It may be noted that except for feature F, all the discussed impact structures are at longitudes of 0–180°W, i.e., on Titan's leading hemisphere. The impactor model of Korycansky and Zahnle  indeed suggests that the leading hemisphere should have a density of about 5 times higher than the trailing side. If this apparent agreement is not merely fortuitous, one interpretation is that Titan has been a synchronous rotator throughout most of its (observable) history. We must acknowledge, however, that most of our coverage is over the leading hemisphere–better statistics will emerge as the coverage builds up throughout the mission. It is also evident that the mountains of Xanadu (T13, leading) and the dune fields of Belet (T8, trailing) are rather distinct terrains, and so resurfacing processes may have a longitudinal dependence that can distort the observed leading-trailing asymmetry in remnant crater density. Future observations of the leading hemisphere will be needed to determine whether the asymmetry is real, and whether due to inhomogeneous resurfacing rather than inhomogeneous cratering density.
 A final remark may be made about the paucity of small craters. In the present atmosphere, many projectiles that form craters of less than about 20 km diameter are disrupted by the atmosphere, and thus the differential distribution at these sizes is expected to be small. (But not zero - some small fraction of iron impactors and large fragments will yield some small craters [see Korycansky and Zahnle, 2005]. The fact that very few, if any, <20 km craters are observed implies that Titan's atmosphere has not been thinner by a factor of several (‘collapsed’) in the recent past – although the low age means that this is recent indeed, and thus not constraining over the multi-Gyr periods of Titan's history when such large-scale atmospheric changes may be expected. [Tobie et al., 2006]. As Figure 2 shows, however, structures of only a few km diameter are difficult to identify robustly in our data with 300–1000 m resolution.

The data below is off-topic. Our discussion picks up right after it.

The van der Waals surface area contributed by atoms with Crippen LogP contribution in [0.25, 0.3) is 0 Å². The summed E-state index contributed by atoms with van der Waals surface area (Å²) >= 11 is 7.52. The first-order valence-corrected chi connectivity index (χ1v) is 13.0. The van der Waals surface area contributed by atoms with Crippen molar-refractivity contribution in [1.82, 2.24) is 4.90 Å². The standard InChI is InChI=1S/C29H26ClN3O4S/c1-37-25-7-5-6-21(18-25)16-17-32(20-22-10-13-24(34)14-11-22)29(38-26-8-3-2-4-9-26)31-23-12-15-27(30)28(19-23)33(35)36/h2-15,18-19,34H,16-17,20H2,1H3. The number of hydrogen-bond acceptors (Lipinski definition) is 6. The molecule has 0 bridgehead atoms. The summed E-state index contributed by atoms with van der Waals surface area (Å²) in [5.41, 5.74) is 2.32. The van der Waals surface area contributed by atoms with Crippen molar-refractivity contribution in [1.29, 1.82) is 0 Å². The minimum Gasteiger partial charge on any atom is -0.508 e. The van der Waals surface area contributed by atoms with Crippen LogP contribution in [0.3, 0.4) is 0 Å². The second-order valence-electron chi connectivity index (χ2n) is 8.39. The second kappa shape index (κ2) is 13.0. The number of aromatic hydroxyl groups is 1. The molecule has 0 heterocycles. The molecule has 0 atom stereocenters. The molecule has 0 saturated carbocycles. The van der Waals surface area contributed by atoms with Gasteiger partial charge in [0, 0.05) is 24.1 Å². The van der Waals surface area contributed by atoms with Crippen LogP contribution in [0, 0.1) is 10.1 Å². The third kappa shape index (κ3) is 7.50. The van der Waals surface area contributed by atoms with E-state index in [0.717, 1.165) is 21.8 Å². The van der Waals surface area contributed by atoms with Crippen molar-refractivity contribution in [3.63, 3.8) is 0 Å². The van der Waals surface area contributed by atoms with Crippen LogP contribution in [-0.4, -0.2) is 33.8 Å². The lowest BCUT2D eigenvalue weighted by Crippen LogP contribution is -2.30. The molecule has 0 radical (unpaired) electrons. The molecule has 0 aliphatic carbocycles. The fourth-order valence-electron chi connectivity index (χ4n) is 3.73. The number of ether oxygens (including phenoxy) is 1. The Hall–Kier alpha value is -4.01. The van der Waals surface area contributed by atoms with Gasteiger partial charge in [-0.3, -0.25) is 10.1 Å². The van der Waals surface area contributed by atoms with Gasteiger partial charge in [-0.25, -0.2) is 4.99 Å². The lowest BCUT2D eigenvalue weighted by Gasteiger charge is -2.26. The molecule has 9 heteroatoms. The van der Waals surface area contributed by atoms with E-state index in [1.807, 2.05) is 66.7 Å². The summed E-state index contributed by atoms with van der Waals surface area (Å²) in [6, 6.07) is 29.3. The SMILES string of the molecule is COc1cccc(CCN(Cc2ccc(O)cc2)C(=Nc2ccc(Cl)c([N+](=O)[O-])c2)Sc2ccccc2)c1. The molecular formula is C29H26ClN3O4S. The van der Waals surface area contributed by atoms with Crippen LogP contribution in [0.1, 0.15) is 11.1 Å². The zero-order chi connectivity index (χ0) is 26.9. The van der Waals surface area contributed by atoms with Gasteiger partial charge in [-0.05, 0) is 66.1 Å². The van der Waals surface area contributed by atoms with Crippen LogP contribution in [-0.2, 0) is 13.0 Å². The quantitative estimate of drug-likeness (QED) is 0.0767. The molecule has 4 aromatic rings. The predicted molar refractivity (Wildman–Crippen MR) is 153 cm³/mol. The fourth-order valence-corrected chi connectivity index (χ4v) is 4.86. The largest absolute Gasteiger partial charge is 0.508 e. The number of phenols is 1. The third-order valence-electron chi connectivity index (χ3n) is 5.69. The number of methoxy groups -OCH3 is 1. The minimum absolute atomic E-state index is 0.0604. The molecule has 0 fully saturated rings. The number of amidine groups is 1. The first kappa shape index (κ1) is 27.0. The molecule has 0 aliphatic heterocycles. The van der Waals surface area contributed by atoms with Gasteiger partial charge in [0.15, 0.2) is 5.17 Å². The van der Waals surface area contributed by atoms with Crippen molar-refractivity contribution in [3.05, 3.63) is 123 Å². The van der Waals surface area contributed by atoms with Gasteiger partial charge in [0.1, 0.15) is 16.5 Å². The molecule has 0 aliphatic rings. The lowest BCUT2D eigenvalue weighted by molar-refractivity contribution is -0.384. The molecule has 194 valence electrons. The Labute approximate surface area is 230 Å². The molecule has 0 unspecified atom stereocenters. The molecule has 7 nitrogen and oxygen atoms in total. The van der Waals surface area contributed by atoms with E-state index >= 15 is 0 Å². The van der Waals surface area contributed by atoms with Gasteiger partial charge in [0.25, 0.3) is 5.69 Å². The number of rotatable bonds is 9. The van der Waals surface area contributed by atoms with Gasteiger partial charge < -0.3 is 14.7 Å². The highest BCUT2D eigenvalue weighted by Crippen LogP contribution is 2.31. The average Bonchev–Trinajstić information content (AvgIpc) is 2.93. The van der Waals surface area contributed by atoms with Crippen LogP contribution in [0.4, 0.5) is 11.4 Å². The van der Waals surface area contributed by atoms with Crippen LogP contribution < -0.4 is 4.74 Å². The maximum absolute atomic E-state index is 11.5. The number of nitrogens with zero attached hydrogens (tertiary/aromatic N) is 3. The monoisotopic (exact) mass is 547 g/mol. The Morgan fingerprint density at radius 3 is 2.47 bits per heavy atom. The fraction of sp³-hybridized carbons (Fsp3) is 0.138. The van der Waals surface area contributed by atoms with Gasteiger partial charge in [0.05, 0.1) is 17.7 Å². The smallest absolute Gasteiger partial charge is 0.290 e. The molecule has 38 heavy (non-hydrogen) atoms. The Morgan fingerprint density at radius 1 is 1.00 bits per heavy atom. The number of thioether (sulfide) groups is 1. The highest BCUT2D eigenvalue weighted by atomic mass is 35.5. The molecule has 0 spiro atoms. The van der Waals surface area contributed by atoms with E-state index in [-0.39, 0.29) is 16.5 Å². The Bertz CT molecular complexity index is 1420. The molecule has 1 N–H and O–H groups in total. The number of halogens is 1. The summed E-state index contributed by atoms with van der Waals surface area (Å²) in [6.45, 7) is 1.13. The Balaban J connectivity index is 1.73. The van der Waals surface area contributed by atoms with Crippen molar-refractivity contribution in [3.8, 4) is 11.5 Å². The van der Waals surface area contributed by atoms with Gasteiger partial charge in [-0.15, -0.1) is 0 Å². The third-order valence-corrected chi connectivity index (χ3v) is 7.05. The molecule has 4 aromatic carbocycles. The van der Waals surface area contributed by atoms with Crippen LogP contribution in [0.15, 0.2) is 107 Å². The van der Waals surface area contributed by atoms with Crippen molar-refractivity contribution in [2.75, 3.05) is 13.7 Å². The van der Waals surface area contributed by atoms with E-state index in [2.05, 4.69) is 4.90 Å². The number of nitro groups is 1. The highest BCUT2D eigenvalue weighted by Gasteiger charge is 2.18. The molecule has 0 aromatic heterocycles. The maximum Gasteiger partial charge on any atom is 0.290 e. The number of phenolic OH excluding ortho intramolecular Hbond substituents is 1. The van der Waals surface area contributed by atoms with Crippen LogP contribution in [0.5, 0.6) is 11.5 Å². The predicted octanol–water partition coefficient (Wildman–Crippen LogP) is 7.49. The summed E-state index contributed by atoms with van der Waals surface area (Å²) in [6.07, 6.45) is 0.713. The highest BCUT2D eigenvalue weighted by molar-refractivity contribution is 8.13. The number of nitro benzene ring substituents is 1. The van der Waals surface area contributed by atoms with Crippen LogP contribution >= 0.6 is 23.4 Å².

A survey of Titan's crater population observed with SAR imaging on Cassini's Titan flybys through T18 (August 2006) indicates only 3–10 impact structures, instead of the hundreds that would be expected. The size distribution is even flatter than would be expected from atmospheric shielding, suggesting additional obliteration processes. Initial investigation suggests that erosion and burial are the principal processes involved, as on Earth, yielding a very youthful surface indicative of active geological processes.
 The authors gratefully acknowledge those who designed, developed, and operate the Cassini/Huygens mission. The Cassini/Huygens Project is a joint endeavor of the National Aeronautics and Space Administration (NASA), the European Space Agency (ESA), and the Italian Space Agency (ASI) and is managed by the Jet Propulsion Laboratory, California Institute of Technology, under a contract with NASA. The authors thank members of the Cassini RADAR Team for their assistance. We also thank Ph. Paillou and an anonymous referee for useful comments.